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Thursday, December 8, 2022

Life in ruins: Ancient sites shelter Syria’s displaced

Sarjableh has become a home to more than 50 families displaced from the southern countryside of Idlib during the war.

Mohamad Othman, 30, stands with his children beside their tent in the archaeological site of Sarjableh, Syria
Mohamad Othman, 30, stands with his children beside their tent in the archaeological site of Sarjableh, in the northern countryside of Idlib, Syria. [Khalil Ashawi/Reuters]

Mohamad Othman remembers going on school trips to ancient archaeological sites in Syria, never imagining one of them would become his home.

The 30-year-old and his family have been living in a tent amidst ancient ruins at Sarjableh near the Turkish border since fleeing for their lives some two-and-a-half years ago during a government offensive in northwestern Syria.

Rocks gathered from the site anchor down their tent, one of several dozen sheltering families who have fled their homes during the 10-year-old Syrian war.

Their clothes hang to dry on two lines strung between the tent and an ancient stone portico. Their children clamber over the rocks and balance on walls in this unusual, if not dangerous, playground.

“In the summer, we face scorpions, snakes and dust, and all the pressures of life, and in winter, the cold. The situation is desperate. There are no health services,” Othman said.

A father of four, he struggles to make an income, depending on seasonal work such as olive picking and any other jobs he can get. When there is no work, he is forced to go into debt to provide the basics. His children do not go to school.

“When the last bombardment and attack began, we left to come to here,” Othman said. “We did not find a place to take shelter, so we lived here, among the ruins.”

Sarjableh, an early Christian settlement with ruins dating to the 5th century, has been popular with the displaced because they do not have to pay to stay there, unlike other areas where landowners charge rent.

“Everyone here used to have land that we would farm and we had livelihoods in our villages and did not need anyone. But our fate was to be displaced,” Othman said.

“We did not leave our land by our own free will to come to an area that has been uninhabited for thousands of years.”

Not far from Sarjableh, in another corner of the northwestern province of Idlib, the ancient site of Babisqa is also providing shelter for those bombed out of their homes.

In an earlier phase of the war, rebels used the site as a base, operating from ancient caves hewn from the rock where wiring installed by the opposition fighters can still be seen.

Livestock farmers, took their sheep and goats with them when they fled into rebel-held areas from the territory now under Syrian government control. Today, sheep and goats feed amid the ancient stones, with poultry pecking on the ground.

A child stands in the middle of ruins of an ancient building in the archaeological site of Sarjableh, Syria
There are some 2.8 million displaced people in northwestern Syria, with 1.7 million of them in sites for the internally displaced, the United Nations says. [Khalil Ashawi/Reuters]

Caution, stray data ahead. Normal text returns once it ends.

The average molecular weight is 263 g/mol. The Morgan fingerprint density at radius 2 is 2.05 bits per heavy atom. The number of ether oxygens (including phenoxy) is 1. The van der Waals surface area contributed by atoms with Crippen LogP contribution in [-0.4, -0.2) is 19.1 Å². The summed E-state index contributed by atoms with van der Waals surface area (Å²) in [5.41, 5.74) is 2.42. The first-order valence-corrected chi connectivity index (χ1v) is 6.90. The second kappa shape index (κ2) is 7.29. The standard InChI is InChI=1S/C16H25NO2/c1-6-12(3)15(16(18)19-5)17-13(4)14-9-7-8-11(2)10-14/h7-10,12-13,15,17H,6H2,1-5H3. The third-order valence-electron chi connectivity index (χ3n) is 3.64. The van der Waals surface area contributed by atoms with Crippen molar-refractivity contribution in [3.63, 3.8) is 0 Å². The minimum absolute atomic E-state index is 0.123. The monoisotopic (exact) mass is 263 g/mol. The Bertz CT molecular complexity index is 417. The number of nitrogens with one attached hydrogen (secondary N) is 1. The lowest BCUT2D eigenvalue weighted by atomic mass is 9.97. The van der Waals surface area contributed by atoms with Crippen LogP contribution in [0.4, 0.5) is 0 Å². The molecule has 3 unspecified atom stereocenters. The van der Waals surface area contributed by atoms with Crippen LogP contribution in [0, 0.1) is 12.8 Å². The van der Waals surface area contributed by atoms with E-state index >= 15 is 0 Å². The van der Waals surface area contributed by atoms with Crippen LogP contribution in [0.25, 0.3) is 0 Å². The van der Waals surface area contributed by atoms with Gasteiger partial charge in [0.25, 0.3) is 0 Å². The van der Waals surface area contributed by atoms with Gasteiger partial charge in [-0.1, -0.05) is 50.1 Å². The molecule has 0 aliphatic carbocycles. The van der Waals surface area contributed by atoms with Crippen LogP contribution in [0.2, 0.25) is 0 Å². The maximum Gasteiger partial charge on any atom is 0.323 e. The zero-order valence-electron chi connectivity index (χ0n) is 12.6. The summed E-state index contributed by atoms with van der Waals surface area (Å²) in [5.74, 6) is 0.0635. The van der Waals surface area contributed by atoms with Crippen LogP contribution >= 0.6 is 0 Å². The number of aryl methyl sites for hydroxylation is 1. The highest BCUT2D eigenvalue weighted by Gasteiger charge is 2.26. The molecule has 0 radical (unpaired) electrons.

Abeer abo Almajed, 10, sits in front of her family's tent in Babisqa, Syria
Abeer Abu Al-Majd, aged 10, sits in front of her family’s tent in Babisqa. The site, known as the Kharrab (Ruins) camp, shelters some 80 families. [Khalil Ashawi/Reuters]
Aida al-Hassan, 44, poses for a photo amongst ruins at the archaeological site of Sarjableh,Syria
Aida al-Hassan, 44, poses for a photo at Sarjableh. Al-Hassan was displaced from the al-Ghab Plain in the Hama countryside 10 years ago and now lives with her family of 12 in the archaeological site. “I moved more than once until I settled in the ruins, where there is no rent, but insects and snakes are many,” she said. [Khalil Ashawi/Reuters]
A man rides a motorcycle through the archaeological site of Sarjableh, Syria
A man rides a motorcycle through Sarjableh. [Khalil Ashawi/Reuters]
Zahra Abu Khalifa, cooks potatoes with her children at the UNESCO World Heritage Site of Babisqa, Syria
Zahra Abu Khalifa, 28, cooks potatoes with her children at Babisqa. [Khalil Ashawi/Reuters]
A car decorated for a wedding drives through ruins at the UNESCO World Heritage Site of Babisqa,Syria
A car decorated for a wedding drives through the ruins at Babisqa. [Khalil Ashawi/Reuters]
Mahmoud Abu Khalifa stands in an ancient cave at the UNESCO World Heritage Site of Babisqa, Syria
Mahmoud Abu Khalifa, 35, stands inside an ancient cave he uses to store his belongings and raise his sheep at Babisqa. “Before being displaced, we had agricultural land and farmed crops and lived from them and everything was great and we had these animals,” he said. Today, “the children live in ruins and mud.” [Khalil Ashawi/Reuters]
Fatima Mahmoud Abu Khalifa, 4, sits on an ancient stone, at the UNESCO World Heritage Site of Babisqa, Syria
Fatima Mahmoud Abu Khalifa, 4, sits on an ancient stone in front of a herd of sheep owned by her father, Mahmoud Abu Khalifa. [Khalil Ashawi/Reuters]
Louay Abu Al-Majd, 11, stands atop ruins at the UNESCO World Heritage Site of Babisqa, Syria
Louay Abu Al-Majd, 11, stands atop ruins at Babisqa. [Khalil Ashawi/Reuters]

SOURCE: AL JAZEERA

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